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Malachy Clerkin: Nothing compares to rich tapestry of sound offered up by GAA match

RTÉ and Sky best get busy if they are to echo the roars and sounds of a Champo occasion

There were nine minutes to go in the third quarter last Sunday and the Philadelphia Eagles were somehow still in the game. Not just in it but in with a shout too. The LA Rams had outplayed them pretty much the whole way but now the Eagles had the ball on the Rams 21-yard line and they were only 21-16 down. A touchdown here and they would take a lead that had looked out of the question early in the second quarter when they had trailed by 21-3.

Eagles quarter-back Carson Wentz made a hash of it though and the Rams defence picked it off. It was exactly the wrong throw and precisely the wrong time, killing any momentum the Eagles had built up. It was the pivotal play in the game too - the Rams got the next score and went on to ease their way to a 37-19 win. It came as no surprise to hear a loud chorus of boos ring out as Wentz trudged off the field shaking his head at his mistake.

Except, no, it did come as a surprise because there were no fans in the ground. While some NFL teams have been allowing restricted crowds into their stadiums - the Cowboys had 21,708 in attendance last week - Lincoln Field in Philly was empty for Wentz’s snafu. Which means that whoever was in charge of the crowd noise control panel had decided to press the button marked Home Fans Boo Their Own Player.

The braying of an NFL goon squad is surely as nothing compared to the rich tapestry of sound offered up by a GAA champo crowd in full cry

Now, you can look at this in one of two ways. You can of course take it as this week’s sign that humanity is on its last swirl around the toilet bowl before being mercy-flushed out into the clear blue yonder for its own good. But that seems altogether too nihilistic for a Monday morning. And besides, the first Trump-Biden debate is on Tuesday night. We can be sure there are depths yet to be plumbed that we haven’t considered.

Anyway, we like to look up, not down. We’re all despaired out. The GAA championships are just 33 days away now so you can keep your tut-tutting to yourself, thanks all the same. Where you see decline and fall, we see only possibilities. Thirty-three days is plenty. RTÉ and Sky need to be getting on it like a Shakespeare sonnet.

Think about it. The braying of an NFL goon squad is surely as nothing compared to the rich tapestry of sound offered up by a GAA champo crowd in full cry. It’s not just roaring, you know. Well, a lot of it is but there’s roaring and there’s roaring.

There’s Parade Roaring, for which you need a panoramic 360-degree sound effect, lifting and listing in waves as the players march around the pitch. It will need to be long and sustained and if you wish to throw in archive footage of Jack McCaffrey smiling at the crowd, knock yourself out. No, he won’t be there this year but the crowds won’t either so they cancel each other out. Underlay it with some brass parping from the Artane Band and you’re away.

There’s First Score Roaring, which has its own sub-categories, depending on the context. You’ll need a button for First Score By An Underdog and one for First Score By A Favourite. There’ll have to be separate buttons for First Score - Goal, First Score - Point, First Goal - Free. And of course, First Score - After Four Wides And The Concession Of An Own Goal. Space will be tight so for brevity, just call that the Mayo button.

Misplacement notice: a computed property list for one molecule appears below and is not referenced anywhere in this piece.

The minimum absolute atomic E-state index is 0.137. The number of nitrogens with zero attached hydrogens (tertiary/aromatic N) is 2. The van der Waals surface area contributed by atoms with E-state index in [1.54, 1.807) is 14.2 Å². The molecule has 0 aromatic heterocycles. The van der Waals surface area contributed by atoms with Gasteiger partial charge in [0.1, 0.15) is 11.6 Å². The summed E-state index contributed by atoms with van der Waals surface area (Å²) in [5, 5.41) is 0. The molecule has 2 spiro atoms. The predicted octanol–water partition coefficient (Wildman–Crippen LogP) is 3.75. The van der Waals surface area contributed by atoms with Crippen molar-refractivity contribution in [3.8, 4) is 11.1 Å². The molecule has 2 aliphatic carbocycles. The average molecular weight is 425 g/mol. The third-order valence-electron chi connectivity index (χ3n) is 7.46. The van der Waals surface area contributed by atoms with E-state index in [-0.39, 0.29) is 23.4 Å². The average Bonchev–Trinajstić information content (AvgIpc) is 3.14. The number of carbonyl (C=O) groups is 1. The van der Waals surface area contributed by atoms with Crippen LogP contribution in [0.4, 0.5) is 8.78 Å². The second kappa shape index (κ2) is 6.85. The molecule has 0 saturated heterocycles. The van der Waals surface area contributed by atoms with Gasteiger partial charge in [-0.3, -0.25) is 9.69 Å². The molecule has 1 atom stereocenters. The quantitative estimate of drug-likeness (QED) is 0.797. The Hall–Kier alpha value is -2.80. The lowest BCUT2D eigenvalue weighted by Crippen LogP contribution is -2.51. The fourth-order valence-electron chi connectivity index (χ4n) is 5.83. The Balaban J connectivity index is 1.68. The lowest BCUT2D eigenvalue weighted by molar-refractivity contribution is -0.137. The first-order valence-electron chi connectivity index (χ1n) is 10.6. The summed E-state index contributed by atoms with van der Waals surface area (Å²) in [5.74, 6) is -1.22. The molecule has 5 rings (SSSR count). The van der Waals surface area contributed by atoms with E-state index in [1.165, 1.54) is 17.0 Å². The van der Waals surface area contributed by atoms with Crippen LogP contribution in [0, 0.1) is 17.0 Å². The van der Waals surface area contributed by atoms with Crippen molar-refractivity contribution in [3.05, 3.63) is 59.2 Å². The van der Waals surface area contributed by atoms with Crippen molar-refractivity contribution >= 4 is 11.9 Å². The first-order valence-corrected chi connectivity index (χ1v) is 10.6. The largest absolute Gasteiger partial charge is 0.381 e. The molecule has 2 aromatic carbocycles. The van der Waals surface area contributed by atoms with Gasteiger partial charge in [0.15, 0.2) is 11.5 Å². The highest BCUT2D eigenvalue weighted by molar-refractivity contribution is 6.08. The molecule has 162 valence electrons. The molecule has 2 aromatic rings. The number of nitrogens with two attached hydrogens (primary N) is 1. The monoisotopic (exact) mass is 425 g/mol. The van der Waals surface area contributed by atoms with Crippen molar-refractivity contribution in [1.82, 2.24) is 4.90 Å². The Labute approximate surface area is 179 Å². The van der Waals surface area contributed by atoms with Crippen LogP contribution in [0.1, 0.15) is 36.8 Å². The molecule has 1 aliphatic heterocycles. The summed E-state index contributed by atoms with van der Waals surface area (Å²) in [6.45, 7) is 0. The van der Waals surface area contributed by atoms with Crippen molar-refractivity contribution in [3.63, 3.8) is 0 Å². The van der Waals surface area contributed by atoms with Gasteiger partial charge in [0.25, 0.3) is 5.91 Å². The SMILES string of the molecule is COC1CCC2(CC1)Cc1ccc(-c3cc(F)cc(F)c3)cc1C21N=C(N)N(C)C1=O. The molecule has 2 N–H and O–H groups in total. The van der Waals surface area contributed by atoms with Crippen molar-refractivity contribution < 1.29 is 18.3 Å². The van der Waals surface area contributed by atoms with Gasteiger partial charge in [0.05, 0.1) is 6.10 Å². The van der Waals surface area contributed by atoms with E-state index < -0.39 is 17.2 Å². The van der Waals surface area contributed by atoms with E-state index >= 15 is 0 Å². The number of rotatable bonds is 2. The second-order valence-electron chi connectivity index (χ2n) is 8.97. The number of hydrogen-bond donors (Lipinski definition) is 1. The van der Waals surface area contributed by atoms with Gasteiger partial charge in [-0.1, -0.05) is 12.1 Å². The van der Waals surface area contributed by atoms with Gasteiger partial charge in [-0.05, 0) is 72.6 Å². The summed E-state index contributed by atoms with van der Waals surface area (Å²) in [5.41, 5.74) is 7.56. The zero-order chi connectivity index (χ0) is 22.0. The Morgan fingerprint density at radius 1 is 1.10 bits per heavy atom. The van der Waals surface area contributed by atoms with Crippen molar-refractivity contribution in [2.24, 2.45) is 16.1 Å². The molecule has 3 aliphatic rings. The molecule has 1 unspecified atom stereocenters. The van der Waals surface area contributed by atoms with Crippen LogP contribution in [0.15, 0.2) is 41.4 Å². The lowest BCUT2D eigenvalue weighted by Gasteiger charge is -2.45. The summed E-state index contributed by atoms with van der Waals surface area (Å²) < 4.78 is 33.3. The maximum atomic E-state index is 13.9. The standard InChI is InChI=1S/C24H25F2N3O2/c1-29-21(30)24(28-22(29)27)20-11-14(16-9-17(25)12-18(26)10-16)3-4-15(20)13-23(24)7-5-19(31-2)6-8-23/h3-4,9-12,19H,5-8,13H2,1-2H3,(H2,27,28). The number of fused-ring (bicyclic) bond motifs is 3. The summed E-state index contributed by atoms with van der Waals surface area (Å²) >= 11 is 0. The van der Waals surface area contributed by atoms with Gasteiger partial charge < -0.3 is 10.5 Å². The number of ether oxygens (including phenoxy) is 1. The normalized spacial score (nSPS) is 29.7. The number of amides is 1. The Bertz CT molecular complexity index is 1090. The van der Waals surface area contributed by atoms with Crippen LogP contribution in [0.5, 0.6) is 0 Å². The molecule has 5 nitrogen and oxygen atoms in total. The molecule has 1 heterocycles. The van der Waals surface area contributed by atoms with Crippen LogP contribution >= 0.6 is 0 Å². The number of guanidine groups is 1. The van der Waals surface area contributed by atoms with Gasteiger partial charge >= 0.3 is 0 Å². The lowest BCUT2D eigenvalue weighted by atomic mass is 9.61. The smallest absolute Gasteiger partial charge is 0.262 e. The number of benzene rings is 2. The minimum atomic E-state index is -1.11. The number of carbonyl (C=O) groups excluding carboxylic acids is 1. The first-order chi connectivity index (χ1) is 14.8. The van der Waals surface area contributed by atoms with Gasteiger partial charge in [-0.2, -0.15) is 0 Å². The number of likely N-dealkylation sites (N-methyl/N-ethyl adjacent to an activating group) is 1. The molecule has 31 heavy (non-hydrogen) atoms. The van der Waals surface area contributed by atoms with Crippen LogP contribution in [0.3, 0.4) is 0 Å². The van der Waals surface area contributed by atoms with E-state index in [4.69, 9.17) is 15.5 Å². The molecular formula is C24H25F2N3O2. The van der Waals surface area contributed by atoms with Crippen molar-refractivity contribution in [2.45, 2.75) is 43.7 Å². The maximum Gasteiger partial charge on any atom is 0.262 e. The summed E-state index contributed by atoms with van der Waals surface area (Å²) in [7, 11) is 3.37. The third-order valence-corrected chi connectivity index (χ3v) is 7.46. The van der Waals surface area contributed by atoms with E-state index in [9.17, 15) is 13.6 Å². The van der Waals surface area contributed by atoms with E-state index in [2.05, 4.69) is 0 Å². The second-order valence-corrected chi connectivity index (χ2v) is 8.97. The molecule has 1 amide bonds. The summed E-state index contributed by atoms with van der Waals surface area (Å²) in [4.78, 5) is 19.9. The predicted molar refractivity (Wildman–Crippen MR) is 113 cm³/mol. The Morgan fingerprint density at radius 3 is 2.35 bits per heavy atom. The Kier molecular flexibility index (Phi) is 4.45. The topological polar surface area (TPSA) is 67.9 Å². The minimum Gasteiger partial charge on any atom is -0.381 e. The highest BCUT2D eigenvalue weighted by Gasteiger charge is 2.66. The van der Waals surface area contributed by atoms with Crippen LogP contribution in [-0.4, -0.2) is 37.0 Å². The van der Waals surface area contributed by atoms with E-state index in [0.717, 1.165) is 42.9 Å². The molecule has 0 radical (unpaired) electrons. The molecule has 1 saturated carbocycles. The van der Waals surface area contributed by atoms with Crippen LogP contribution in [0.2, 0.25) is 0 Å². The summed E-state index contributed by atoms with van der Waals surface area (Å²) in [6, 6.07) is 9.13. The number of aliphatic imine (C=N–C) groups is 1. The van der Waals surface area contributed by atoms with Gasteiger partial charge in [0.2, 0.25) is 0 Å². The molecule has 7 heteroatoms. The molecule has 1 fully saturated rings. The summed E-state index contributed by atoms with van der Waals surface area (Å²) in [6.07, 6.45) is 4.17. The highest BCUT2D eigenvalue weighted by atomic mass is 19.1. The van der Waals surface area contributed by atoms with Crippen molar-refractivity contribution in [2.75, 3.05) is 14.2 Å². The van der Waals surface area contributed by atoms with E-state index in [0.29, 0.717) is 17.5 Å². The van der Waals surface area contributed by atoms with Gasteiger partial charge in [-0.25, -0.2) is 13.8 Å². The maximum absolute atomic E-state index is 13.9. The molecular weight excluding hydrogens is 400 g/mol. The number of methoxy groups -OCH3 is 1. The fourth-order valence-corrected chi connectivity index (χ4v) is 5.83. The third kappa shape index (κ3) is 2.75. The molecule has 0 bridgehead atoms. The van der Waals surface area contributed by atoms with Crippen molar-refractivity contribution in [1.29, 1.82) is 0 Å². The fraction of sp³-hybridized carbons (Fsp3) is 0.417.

In general play, you’ll need a button for Throw-In Roaring, preceded always by F**king Throw It In Ref Roaring. You won’t get by without a button for the roar that rises behind a goalkeeper’s nets if he’s taking too long over a kick-out. Nor will you retain a lot of credibility unless you have one for the roar when a freetaker is stealing yards or when a time-wasting defender kicks the ball away. This will be important in Tyrone games.

It's not all noise, either. There's plenty of nuance in the silence of a GAA crowd too

On the disciplinary side of things, that specific off-camera roar that greets an off-the-ball jab in the ribs is a must. In fact, you’ll need two roars here - one that says the lad on the ground is the worst actor since De Niro tried comedy and another conveying the need for the birch to be brought back to deal with the brute standing over him. Actually, come to think of it, you’ll need three more on top - one for a yellow card, one for a red and one for the cop-out yellow apiece.

And let's not by coy about it. We're all grown-ups here, realists in all things. There'll have to be some boo buttons too. The championship won't be complete without the righteous anger of the Hill 16 purists who will accept the ball being passed backwards only if Ciarán Kilkenny does it. Or the howls of the Kilkenny cognoscenti who have blind-eyed 20 years of Brian Cody coursing referees but by God they won't be putting up with Davy Fitz's oul' shite on the line.

It’s not all noise, either. There’s plenty of nuance in the silence of a GAA crowd too. There’s the quiet of the 20th minute in an Ulster football game, with two teams looking at each other across the Clones grass with nothing to say, like a bad first date.

And if you have a button for that, you’re going to need one for the last 60 minutes of a Dublin game in Leinster. Indeed, this year’s Leinster football final is likely to be the only fixture in world sport where the crowd will actually be louder than it was in the 2019 equivalent, due to the stamping of feet we’ll need to do to keep warm as another massacre is played out before us.

Five weeks, lads and lassies. If there aren’t whole departments in RTÉ and Sky beavering away on this already, Croke Park need to have a word.